cabling confusion

Discussion in 'Archived Threads 2001-2004' started by Dennis P, Oct 28, 2001.

  1. Dennis P

    Dennis P Auditioning

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    Hello,
    I need some advice on home theater cabling. My TV is located on the other side of a doorway from my stereo equipment, necessitating running of the cables into the floor and across the basement ceiling, etc.
    The total distance is about 22 feet. What kind of cabling should I use and where should I buy it? My biggest concern is the digital audip output from my DVD player... it has both optical and digital coax. I've never seen an optical cable longer than 6 feet. Is this possible/advisable? If not, the digital coax will be fine... is there a recommended type of cable for that or will standard unshielded RCA-connector cable work?
    Thanks
     
  2. Selden Ball

    Selden Ball Second Unit

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    Selden
    Dennis,
    Digital audio cabling should be 75 Ohm coax, just like your video cables. It has to carry more than 1.5 Mbits/sec. It's probably a good idea to use that kind of cabling for your analog audio cables, too, to reduce their noise pickup.
    Some people like to use quad-shielded RG-6, but you don't have to spend a lot of money on "boutique" cables.
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    Selden
     
  3. Bob McElfresh

    Bob McElfresh Producer

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    You should use the coaxial digital connection and use ordinary CATV RG6 coax. Thats right, RG6 coax is 75 ohm so it exactly fits the specificiation.
     
  4. Dennis P

    Dennis P Auditioning

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    Thanks for the into.
    Where is a good place to buy RG-6, Radio Shack? Shall I buy the do-it-yourself connectors and crimp them on myself? I never had good luck in the past doing that with RF connectors for CATV...
    Also, I've heard some discuss "balanced" cables for long runs... what does that mean, and how do I do it?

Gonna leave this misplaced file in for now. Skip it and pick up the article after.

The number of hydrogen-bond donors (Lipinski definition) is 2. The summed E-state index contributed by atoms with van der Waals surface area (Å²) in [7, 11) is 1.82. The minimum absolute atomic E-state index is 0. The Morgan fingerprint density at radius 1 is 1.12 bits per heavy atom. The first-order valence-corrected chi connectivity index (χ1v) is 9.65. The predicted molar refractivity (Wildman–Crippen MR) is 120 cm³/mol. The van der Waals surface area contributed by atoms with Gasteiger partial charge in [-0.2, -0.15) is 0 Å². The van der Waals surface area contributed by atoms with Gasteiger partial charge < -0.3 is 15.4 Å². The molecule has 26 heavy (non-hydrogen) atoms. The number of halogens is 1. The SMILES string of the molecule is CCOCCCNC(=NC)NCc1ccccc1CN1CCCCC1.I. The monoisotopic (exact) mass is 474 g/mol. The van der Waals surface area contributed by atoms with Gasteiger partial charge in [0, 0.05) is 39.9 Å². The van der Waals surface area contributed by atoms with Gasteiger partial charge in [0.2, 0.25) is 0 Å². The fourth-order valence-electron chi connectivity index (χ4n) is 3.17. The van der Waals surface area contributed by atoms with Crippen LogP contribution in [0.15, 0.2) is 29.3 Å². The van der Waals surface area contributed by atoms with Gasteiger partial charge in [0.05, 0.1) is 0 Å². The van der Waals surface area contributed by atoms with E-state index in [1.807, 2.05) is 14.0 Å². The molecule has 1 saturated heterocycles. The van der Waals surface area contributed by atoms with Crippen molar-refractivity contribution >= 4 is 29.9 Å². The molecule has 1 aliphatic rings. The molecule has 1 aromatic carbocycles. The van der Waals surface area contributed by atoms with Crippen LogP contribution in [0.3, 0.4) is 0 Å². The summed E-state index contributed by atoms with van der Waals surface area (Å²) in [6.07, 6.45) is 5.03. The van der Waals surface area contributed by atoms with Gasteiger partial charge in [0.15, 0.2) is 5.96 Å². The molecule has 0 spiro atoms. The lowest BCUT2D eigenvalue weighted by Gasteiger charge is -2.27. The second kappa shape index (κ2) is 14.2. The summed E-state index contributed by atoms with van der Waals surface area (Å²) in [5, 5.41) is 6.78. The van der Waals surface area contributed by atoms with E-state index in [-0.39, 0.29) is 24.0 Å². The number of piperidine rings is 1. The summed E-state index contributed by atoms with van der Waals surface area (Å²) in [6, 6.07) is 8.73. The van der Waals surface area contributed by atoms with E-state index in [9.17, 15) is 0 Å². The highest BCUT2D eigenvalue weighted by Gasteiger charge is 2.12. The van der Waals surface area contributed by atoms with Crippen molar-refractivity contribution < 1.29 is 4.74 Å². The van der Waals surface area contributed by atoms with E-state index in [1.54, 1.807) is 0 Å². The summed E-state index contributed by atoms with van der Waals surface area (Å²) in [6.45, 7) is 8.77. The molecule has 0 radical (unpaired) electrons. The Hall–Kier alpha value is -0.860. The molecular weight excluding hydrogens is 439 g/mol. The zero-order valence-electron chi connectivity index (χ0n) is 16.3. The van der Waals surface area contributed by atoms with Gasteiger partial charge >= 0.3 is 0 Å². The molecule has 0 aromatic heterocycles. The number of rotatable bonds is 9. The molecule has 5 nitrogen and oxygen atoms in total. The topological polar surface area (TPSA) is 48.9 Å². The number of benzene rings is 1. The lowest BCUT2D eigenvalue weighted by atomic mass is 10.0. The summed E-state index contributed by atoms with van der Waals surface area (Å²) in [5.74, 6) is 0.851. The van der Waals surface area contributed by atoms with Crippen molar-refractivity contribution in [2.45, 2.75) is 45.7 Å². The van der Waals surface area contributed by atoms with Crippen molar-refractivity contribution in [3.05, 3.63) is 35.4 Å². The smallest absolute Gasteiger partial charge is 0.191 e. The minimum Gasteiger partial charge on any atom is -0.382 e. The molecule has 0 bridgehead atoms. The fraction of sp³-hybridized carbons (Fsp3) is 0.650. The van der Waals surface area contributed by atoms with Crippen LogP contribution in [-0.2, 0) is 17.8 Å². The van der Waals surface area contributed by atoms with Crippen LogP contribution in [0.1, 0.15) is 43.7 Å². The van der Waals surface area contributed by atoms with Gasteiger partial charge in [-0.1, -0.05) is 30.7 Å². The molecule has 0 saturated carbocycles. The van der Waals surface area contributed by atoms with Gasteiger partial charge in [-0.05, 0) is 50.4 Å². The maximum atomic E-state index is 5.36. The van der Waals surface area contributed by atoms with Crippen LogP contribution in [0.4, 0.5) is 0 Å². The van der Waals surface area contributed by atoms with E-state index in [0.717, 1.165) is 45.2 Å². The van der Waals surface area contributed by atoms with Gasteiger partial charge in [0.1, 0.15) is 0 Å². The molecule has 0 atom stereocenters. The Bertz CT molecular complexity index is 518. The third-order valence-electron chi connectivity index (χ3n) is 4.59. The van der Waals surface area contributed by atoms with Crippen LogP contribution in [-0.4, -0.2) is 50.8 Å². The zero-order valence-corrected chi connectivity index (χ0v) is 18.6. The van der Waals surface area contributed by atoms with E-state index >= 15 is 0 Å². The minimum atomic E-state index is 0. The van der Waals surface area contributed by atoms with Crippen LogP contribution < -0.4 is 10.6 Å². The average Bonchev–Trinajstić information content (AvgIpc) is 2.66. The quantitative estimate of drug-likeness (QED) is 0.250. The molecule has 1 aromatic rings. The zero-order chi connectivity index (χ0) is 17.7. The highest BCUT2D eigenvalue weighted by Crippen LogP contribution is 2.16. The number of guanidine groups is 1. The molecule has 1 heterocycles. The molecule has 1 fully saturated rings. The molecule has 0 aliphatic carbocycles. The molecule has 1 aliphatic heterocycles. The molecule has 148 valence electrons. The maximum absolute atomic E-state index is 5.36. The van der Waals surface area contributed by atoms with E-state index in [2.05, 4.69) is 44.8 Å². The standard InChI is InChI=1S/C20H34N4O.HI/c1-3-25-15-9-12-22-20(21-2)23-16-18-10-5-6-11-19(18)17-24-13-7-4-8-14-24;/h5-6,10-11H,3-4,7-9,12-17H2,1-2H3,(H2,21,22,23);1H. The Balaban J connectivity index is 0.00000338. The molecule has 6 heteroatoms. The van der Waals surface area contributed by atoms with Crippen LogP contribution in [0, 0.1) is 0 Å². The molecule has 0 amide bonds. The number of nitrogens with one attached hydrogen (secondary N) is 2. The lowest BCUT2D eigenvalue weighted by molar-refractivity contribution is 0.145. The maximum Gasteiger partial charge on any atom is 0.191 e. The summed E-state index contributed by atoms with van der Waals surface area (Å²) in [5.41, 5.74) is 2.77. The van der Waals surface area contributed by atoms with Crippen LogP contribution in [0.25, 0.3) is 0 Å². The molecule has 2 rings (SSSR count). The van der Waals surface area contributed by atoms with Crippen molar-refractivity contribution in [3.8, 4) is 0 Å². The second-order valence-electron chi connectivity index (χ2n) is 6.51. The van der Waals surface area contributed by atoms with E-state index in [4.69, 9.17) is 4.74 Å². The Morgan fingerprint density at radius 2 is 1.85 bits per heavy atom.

5. Selden Ball

    Selden Ball Second Unit

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    Dennis,
    My experience has been that crimping RCA connectors is somewhat more difficult than the type F connectors used on CATV cables. Radio Shack might be able to supply the cables you need. Or you might try contacting one of your local professional A/V suppliers. There are companies on the Web that'll make cables, too, but I have no experience with them.
    Balanced audio cables are only usable with preamps and amps which include the appropriate connectors and circuitry. Balanced connections provide much better noise immunity than the usual unbalanced RCA cables used in most home audio systems.
    They're 3-wire cables carrying a differential signal. One wire carries the positive signal. The second wire carries the same signal but with exactly the opposite polarity. The third connects to the cable's grounded shield. The receiving circuitry inverts the negative signal and adds it to the positive signal. Any external noise would have induced the same polarity signal on both wires. When one of them is inverted and added, it exactly cancels itself out.
    Balanced connections are used in professional audio equipment and very high-end home audio systems.
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    Selden
     
  6. Dennis P

    Dennis P Auditioning

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    THANKS for the thorough (yet concise) explanation on the balanced cables. I've always wondered....
    I guess I'll try to get a pre-built cable of the appropriate length at Radioa Shack or a local A/V place.
    Thanks again!
     
  7. Bob McElfresh

    Bob McElfresh Producer

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    Dennis: now that I re-read your post my question is: are you running long video and coaxial-digital cables?
    I know you said you were worried about the digital connection, but this is the least of your worries. Digital is much more robust than analog signals so long runs are much less prone to problems.
    My advice would be to place the DVD player near your TV, run short video cables to the TV and a long coaxial cable to the receiver for the audio. A 25' run of RG6 coax and RCA adaptors can be bought for $12 at radio shack. This is a LOT cheaper than a 20 foot run of component video cables and much less prone to problems.
    Good Luck.
     

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